19 April, 2011

The judgment.

First there's the band, then there's the burning. 

Actually, first there's the makeup.  Mothers and fathers, dipping into trays of facepaint, turn a few classroomsful of tykes into shooting stars, black holes (!), astronauts, rocket ships and aliens.  All the while, the drumbeats and singing grow more persistent and compelling as the musicians approach the school.
We just celebrated carnival this past weekend here, due to the vagaries of the French school holiday system.  Next year, it'll be a month earlier.  But this year we danced and threw confetti, made faces and took photos of our children under a June-worthy April sky.  The theme was the universe, give or take a planet.
I was intially dubious about the little black holes, secretly pitying them in their dreary garb.  With their dyed T-shirts ripped into long strands, they resembled depressed--perhaps even seasick--octopus.  But of course their teacher had a plan.  The five-year old black holes held hands with the stars and the astronauts, coiling their way through the crowd.  Every time their teacher yelled "Big Bang!" they scattered in all directions, their costumes swirling away from their bodies.  And then they would all return to orbit her beaming, painted face. 
Confetti got everywhere.  Some of the village matrons threw candy into the air. Everyone enjoyed the percussion, with the exception of my son the astronaut, who decided it was Too Much and that he definitely did not like dancing.  But he went along anyway, solemn eyes, paper helmet and all.
Earlier in the week, it felt like high school again, only with a better soundtrack: we parents were creating the two and a half meter high alien, this year's unlucky Pétassou, which you can see here on the float, being hauled by tractor.
An Occitan (Langue d'Oc) word, Pétassou is derived from petaç, which means a strip of fabric used in piecework.  In a few rather forgotten parts of the Cévennes, one can still find a designated village person who capers about at carnival time dressed as the petassou, fully disguised from head to toe and draped in colorful rags.  This person, a sort of comical, teasing bogeyman, has special powers, as legend would have it, to cleanse the village of its year's worth of bad luck and accumulated sins.  This rather pagan ritual has been celebrated--with all sorts of attendant symbolism--since at least the Middle Ages.  Or, as a friend put it "depuis la nuit du temps" (since the night of time).

Today, in many parts of southern France, the ritual of Pétassou has evolved into something a bit more Guy Fawkesian in approach.  An effigy is made, who represents all the things that went wrong with the world in the past year.  The older children shout accusations, point fingers--and condemn him.  This time, one girl yelled about having to leave to go to junior high.  Another blamed the Pétassou for her father being in a wheelchair.  The accusations can be highly specific or quite general.  There was blaming over the war in Libya, the tsunami in Japan--and global warming.  Regardless of the charge, the ruling was the same: burning, no chance for appeal.  Next, the cardboard rockets and other costumes were dumped on the brush and branches, then the fire is lit.  A Pétassou in effigy still feels pretty pagan.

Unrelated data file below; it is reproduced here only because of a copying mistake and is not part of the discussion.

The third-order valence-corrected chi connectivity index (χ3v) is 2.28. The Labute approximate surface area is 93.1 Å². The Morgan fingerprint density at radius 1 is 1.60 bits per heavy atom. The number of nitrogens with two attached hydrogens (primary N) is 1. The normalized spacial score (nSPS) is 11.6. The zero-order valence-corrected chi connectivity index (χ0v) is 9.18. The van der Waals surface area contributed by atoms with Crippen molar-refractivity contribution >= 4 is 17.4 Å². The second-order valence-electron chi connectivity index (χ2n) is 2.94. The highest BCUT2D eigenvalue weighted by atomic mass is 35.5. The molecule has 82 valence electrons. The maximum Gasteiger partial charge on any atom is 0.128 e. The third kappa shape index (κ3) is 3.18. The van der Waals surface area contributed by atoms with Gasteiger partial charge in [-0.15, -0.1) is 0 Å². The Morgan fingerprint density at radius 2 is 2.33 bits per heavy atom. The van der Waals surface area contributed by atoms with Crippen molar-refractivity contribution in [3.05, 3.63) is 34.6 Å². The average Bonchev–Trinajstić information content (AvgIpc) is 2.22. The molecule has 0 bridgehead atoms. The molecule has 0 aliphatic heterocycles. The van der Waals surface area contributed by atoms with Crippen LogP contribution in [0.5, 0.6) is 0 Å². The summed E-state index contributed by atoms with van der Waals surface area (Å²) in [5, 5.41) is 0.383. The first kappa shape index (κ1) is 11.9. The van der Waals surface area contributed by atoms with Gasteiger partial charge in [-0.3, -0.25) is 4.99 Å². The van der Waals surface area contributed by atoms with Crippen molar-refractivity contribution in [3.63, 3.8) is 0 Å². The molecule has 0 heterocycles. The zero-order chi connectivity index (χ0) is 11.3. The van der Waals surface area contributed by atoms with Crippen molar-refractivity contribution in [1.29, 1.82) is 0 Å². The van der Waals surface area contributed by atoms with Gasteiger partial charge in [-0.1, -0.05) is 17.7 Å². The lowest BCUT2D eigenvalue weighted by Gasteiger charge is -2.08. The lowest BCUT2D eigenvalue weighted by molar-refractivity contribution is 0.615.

After the bonfire, I tended the drinks table at the school cafeteria.  Really, I should call it the bar.  This was an experience to be filed in my "Only in France file": along with the organic juices and iced tea, I was serving whiskey cokes, wine, beer and eau jaune.  At school. The last beverage is a simple cocktail, pastis on the rocks with a generous splash of water, which magically turns the clear amber alcohol creamily opaque.*  It's an acquired taste, which many around here seem to have fully acquired.  It also makes for limber dancing.
Le pastis, c'est comme les seins : un, c'est pas assez, et trois, c'est trop. (Pastis is like breasts: one isn't enough, and three is too much.) --Fernandel (vaudeville actor and singer from Marseille)
*If you're intrigued, make an eau jaune and add a bit of red Grenadine syrup, to make a cocktail Tomate.  And let all your sins and disappointments be burned away, whether literally or figuratively.


  1. Fantastic! What a fun celebration! And I agree that alcohol makes any school event (or child's event) go smoother. Back in the early days of our parenting, my husband and I decided to supply a case of beer at every one of our child's birthday parties. Makes for a much better time for the adults.

    One is not enough and three's too many...hilarious.

    I've been meaning to email you. We are all healthy over here...finally!

  2. Hello Rose,
    It just seemed funny on school premises, but only to me. No one got embarrassing, and the party shuttered far earlier than I would have thought...it felt like a summer party, only with some kind of pagan elements. The kids were thrilled and exhausted by the end, of course.

  3. Oh, you just brought me back 22 years with your pastis reference. I remember it well! Your school events sound MUCH more fun than ours. ;)


Thanks for visiting my blog and joining in the conversation!

Related Posts with Thumbnails